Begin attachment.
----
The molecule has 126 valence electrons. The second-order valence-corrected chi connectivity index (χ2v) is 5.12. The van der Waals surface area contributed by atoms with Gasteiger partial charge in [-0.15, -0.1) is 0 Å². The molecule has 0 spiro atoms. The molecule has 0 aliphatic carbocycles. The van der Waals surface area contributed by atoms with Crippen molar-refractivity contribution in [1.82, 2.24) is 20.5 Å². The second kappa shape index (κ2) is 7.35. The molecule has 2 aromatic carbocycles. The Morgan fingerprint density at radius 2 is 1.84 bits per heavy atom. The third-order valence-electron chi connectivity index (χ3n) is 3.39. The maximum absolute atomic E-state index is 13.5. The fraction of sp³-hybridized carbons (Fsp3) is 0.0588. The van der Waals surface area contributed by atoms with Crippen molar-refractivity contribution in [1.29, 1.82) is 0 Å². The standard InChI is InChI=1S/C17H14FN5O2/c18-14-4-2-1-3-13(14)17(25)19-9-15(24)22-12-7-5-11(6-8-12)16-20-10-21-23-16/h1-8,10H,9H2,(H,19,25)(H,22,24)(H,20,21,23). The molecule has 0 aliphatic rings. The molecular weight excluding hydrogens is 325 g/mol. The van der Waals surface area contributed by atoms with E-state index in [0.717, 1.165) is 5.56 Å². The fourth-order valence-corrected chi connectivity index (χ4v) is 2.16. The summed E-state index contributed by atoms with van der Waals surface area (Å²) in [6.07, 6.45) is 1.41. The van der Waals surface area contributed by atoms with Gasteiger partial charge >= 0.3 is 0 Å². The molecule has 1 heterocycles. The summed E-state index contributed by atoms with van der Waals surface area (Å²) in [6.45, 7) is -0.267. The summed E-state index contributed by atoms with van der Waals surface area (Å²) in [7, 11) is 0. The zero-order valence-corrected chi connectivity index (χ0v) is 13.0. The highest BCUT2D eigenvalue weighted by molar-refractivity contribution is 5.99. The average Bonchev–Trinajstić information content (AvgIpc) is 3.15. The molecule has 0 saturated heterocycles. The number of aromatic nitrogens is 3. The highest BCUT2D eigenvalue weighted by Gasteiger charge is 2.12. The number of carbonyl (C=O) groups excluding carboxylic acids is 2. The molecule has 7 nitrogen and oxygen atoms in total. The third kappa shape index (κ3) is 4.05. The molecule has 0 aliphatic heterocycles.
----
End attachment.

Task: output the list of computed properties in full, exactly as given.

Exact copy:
The molecule has 126 valence electrons. The second-order valence-corrected chi connectivity index (χ2v) is 5.12. The van der Waals surface area contributed by atoms with Gasteiger partial charge in [-0.15, -0.1) is 0 Å². The molecule has 0 spiro atoms. The molecule has 0 aliphatic carbocycles. The van der Waals surface area contributed by atoms with Crippen molar-refractivity contribution in [1.82, 2.24) is 20.5 Å². The second kappa shape index (κ2) is 7.35. The molecule has 2 aromatic carbocycles. The Morgan fingerprint density at radius 2 is 1.84 bits per heavy atom. The third-order valence-electron chi connectivity index (χ3n) is 3.39. The maximum absolute atomic E-state index is 13.5. The fraction of sp³-hybridized carbons (Fsp3) is 0.0588. The van der Waals surface area contributed by atoms with Crippen molar-refractivity contribution in [1.29, 1.82) is 0 Å². The standard InChI is InChI=1S/C17H14FN5O2/c18-14-4-2-1-3-13(14)17(25)19-9-15(24)22-12-7-5-11(6-8-12)16-20-10-21-23-16/h1-8,10H,9H2,(H,19,25)(H,22,24)(H,20,21,23). The molecule has 0 aliphatic rings. The molecular weight excluding hydrogens is 325 g/mol. The van der Waals surface area contributed by atoms with E-state index in [0.717, 1.165) is 5.56 Å². The fourth-order valence-corrected chi connectivity index (χ4v) is 2.16. The summed E-state index contributed by atoms with van der Waals surface area (Å²) in [6.07, 6.45) is 1.41. The van der Waals surface area contributed by atoms with Gasteiger partial charge >= 0.3 is 0 Å². The molecule has 1 heterocycles. The summed E-state index contributed by atoms with van der Waals surface area (Å²) in [6.45, 7) is -0.267. The summed E-state index contributed by atoms with van der Waals surface area (Å²) in [7, 11) is 0. The zero-order valence-corrected chi connectivity index (χ0v) is 13.0. The highest BCUT2D eigenvalue weighted by molar-refractivity contribution is 5.99. The average Bonchev–Trinajstić information content (AvgIpc) is 3.15. The molecule has 0 saturated heterocycles. The number of aromatic nitrogens is 3. The highest BCUT2D eigenvalue weighted by Gasteiger charge is 2.12. The number of carbonyl (C=O) groups excluding carboxylic acids is 2. The molecule has 7 nitrogen and oxygen atoms in total. The third kappa shape index (κ3) is 4.05. The molecule has 0 aliphatic heterocycles.